Canada has a proud history worth defending

(This column originally appeared in the Toronto Sun)

By: Candice Malcolm

August 15, 2018

Last week, the city of Victoria, British Columbia made headlines after removing a statue of Canada’s first Prime Minister Sir John A. Macdonald from a public square.

Leftist members of Victoria’s city council said it was a “reconciliation effort.”

In other words, a small handful of activists act like they hate Canada, and the very fact that Macdonald was the Father of Confederation – founding this great country of ours – upsets those who wish Canada did not exist.

Macdonald is a legend of history; he worked tirelessly to unite the British colonies of North America and create the Dominion of Canada. Not only did he establish Canada as a nation, his desire for freedom and fairness became part of our national character.

Macdonald was not without his flaws, but many of the accusations being thrown at him are frankly absurd. They largely stem from a controversial revisionist academic paper that accused Macdonald of orchestrating a famine in the West – a famine that affected people of all ethnicities and backgrounds.

Prior to the widespread adoption of our free enterprise system, famines and droughts were common features of the time, and it’s dishonest to pin the blame on a man known for his integrity and tolerance.

Under Macdonald’s leadership, and contrary to the Leftist lies about his tenure, Native Americans crossed into Canada to seek refuge from the U.S. military and escape the mass slaughter that was being waged south of the border.

These Native Americans were welcomed by Macdonald.

And while Canada’s experiment with residential schools now casts a dark shadow over our history, at the time, the initiatives received broad public support. Education and integration were the program’s lofty goals, and similar initiatives were taking place all over the Western world.

Unfortunately, many instances also led to abuse, forced abduction and other despicable abuses of civil liberties. Canadians should be aware of these lapses in our past, so we can seek to do better in the future.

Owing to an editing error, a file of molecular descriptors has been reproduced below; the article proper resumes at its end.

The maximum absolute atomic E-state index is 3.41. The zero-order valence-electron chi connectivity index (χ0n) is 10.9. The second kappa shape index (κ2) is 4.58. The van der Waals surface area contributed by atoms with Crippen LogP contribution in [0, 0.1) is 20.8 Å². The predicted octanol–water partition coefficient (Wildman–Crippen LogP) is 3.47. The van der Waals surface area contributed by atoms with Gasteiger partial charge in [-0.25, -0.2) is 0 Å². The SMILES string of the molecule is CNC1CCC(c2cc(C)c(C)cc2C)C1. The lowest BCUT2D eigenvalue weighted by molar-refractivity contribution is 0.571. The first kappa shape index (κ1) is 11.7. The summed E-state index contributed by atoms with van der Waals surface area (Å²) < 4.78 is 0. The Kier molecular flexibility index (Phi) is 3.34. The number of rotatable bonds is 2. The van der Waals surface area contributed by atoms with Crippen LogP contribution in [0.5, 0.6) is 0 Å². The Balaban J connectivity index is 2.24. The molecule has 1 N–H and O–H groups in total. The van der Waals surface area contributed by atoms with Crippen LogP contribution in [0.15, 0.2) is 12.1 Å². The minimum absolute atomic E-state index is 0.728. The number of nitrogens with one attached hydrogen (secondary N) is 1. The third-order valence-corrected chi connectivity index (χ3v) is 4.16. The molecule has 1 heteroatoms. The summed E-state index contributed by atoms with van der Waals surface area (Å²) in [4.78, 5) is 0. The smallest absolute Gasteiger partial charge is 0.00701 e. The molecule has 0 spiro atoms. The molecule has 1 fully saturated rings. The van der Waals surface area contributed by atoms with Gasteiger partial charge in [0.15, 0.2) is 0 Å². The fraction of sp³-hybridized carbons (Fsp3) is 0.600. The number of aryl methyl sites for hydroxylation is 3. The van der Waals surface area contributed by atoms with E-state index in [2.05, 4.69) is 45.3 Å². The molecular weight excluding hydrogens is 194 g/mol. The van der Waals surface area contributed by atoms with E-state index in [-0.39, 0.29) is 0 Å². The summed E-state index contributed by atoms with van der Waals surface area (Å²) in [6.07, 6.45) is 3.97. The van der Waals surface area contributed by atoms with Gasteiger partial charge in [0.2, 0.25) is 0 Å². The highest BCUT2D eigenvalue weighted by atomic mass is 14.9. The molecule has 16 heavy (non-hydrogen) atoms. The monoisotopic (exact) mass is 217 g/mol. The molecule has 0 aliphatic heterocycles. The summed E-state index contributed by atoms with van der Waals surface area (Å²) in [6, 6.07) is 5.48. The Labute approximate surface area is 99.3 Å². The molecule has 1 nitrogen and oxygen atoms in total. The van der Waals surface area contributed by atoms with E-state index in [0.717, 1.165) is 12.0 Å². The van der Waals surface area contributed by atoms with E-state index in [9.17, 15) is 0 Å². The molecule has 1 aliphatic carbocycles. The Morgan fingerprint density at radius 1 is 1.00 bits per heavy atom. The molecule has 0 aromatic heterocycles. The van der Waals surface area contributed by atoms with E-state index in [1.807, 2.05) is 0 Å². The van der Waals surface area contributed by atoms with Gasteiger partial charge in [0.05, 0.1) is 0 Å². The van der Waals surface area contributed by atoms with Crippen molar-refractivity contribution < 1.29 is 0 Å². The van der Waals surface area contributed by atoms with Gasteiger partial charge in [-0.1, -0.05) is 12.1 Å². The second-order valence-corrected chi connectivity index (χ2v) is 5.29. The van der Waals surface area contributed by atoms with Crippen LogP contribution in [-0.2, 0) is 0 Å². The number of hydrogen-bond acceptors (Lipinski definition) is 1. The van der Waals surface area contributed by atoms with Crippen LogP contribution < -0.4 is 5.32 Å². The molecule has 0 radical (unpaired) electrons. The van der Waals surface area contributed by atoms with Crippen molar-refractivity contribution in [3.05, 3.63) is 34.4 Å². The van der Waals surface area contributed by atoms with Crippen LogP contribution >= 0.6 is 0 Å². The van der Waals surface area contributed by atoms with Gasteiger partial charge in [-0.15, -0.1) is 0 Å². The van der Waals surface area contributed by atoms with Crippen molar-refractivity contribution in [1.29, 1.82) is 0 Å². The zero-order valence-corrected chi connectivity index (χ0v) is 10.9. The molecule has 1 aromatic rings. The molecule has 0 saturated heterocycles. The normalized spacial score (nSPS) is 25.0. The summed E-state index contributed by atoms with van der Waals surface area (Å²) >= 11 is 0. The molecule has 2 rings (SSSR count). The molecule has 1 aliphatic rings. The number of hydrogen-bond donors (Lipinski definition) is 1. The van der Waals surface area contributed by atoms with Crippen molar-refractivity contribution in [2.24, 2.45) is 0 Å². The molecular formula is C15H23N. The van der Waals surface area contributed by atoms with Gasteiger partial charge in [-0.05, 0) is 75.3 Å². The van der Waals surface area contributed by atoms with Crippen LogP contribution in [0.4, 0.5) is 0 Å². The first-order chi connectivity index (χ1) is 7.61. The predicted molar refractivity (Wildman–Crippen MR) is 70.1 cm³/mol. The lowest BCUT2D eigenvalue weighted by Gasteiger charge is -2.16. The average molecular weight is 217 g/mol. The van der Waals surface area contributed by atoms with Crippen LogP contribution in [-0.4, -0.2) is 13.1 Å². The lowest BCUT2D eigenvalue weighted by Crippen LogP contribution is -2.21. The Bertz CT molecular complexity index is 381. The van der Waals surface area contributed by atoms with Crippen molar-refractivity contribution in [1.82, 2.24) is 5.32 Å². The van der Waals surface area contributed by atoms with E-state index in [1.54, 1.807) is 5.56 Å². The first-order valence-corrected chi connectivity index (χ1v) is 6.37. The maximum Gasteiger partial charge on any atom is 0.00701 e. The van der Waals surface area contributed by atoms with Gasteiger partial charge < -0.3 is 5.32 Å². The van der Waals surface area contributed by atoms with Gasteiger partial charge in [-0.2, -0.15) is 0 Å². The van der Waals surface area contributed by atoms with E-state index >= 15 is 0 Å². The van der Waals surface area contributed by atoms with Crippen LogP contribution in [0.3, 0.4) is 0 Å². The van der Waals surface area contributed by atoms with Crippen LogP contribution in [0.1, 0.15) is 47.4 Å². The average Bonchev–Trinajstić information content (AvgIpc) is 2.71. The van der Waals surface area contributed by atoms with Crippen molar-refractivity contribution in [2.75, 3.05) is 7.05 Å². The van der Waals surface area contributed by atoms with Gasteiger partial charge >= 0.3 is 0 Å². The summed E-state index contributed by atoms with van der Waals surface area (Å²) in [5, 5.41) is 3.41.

Discrediting honourable men and erasing our history will do no such thing.

Ironically, while anti-Canadian activists removed a tribute to our first leader on the West Coast, a group of pro-Pakistani activists, including Liberal MP Iqra Khalid, created a new tribute to a different founding father.

Jinnah Park was inaugurated in Winnipeg earlier this year, paying homage to the founding leader of Pakistan, Muhammad Ali Jinnah.

When the British rule ended in 1947, the country was partitioned into two states; Gandhi became the first leader of India, Jinnah became the first leader of the Islamic Republic of Pakistan.

It wasn’t a clean split, and violent clashes broke out and targeted Muslims caught in India and Hindus in Pakistan.

A bloody war ensued, and by the time a ceasefire was signed in 1949, more than fifteen million people had been displaced and as many as two million people were killed, in one of history’s worst instances of sectarian violence.

Jinnah had a vision for freedom of religion in Pakistan, but the reality was (and remains) quite different.

It leaves us with this uncomfortable question: why are foreign leaders who oversaw war and bloodshed being celebrated in Canada, while our own great and peaceful leaders are targeted and smeared?

Canadians shouldn’t let those who hate our country – or are simply confused by cultural relativism – drive the political agenda.

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